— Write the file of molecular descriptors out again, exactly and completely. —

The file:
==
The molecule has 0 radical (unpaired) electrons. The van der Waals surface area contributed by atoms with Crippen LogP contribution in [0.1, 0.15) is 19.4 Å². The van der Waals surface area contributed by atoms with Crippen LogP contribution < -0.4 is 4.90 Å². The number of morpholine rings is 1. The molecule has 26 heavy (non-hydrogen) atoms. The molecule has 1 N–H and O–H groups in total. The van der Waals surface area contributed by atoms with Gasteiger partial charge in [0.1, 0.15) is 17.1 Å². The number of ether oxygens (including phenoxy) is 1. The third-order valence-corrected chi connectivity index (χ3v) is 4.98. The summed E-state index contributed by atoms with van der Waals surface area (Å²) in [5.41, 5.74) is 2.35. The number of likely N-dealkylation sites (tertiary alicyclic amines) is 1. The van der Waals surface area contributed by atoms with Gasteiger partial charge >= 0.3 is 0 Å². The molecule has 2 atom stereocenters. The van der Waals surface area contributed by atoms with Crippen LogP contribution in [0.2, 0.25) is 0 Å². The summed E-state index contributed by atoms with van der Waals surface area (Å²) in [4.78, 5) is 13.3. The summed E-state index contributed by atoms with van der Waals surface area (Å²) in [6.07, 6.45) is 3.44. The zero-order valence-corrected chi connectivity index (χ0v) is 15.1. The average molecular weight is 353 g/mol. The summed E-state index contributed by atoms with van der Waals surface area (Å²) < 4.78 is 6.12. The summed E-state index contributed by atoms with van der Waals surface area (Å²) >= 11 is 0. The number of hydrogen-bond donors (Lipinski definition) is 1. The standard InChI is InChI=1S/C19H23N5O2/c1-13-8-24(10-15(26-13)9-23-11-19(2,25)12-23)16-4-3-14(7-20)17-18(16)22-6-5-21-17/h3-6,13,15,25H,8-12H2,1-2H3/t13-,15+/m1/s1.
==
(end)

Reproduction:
The molecule has 0 radical (unpaired) electrons. The van der Waals surface area contributed by atoms with Crippen LogP contribution in [0.1, 0.15) is 19.4 Å². The van der Waals surface area contributed by atoms with Crippen LogP contribution < -0.4 is 4.90 Å². The number of morpholine rings is 1. The molecule has 26 heavy (non-hydrogen) atoms. The molecule has 1 N–H and O–H groups in total. The van der Waals surface area contributed by atoms with Gasteiger partial charge in [0.1, 0.15) is 17.1 Å². The number of ether oxygens (including phenoxy) is 1. The third-order valence-corrected chi connectivity index (χ3v) is 4.98. The summed E-state index contributed by atoms with van der Waals surface area (Å²) in [5.41, 5.74) is 2.35. The number of likely N-dealkylation sites (tertiary alicyclic amines) is 1. The van der Waals surface area contributed by atoms with Gasteiger partial charge >= 0.3 is 0 Å². The molecule has 2 atom stereocenters. The van der Waals surface area contributed by atoms with Crippen LogP contribution in [0.2, 0.25) is 0 Å². The summed E-state index contributed by atoms with van der Waals surface area (Å²) in [4.78, 5) is 13.3. The summed E-state index contributed by atoms with van der Waals surface area (Å²) in [6.07, 6.45) is 3.44. The zero-order valence-corrected chi connectivity index (χ0v) is 15.1. The average molecular weight is 353 g/mol. The summed E-state index contributed by atoms with van der Waals surface area (Å²) < 4.78 is 6.12. The summed E-state index contributed by atoms with van der Waals surface area (Å²) >= 11 is 0. The number of hydrogen-bond donors (Lipinski definition) is 1. The standard InChI is InChI=1S/C19H23N5O2/c1-13-8-24(10-15(26-13)9-23-11-19(2,25)12-23)16-4-3-14(7-20)17-18(16)22-6-5-21-17/h3-6,13,15,25H,8-12H2,1-2H3/t13-,15+/m1/s1.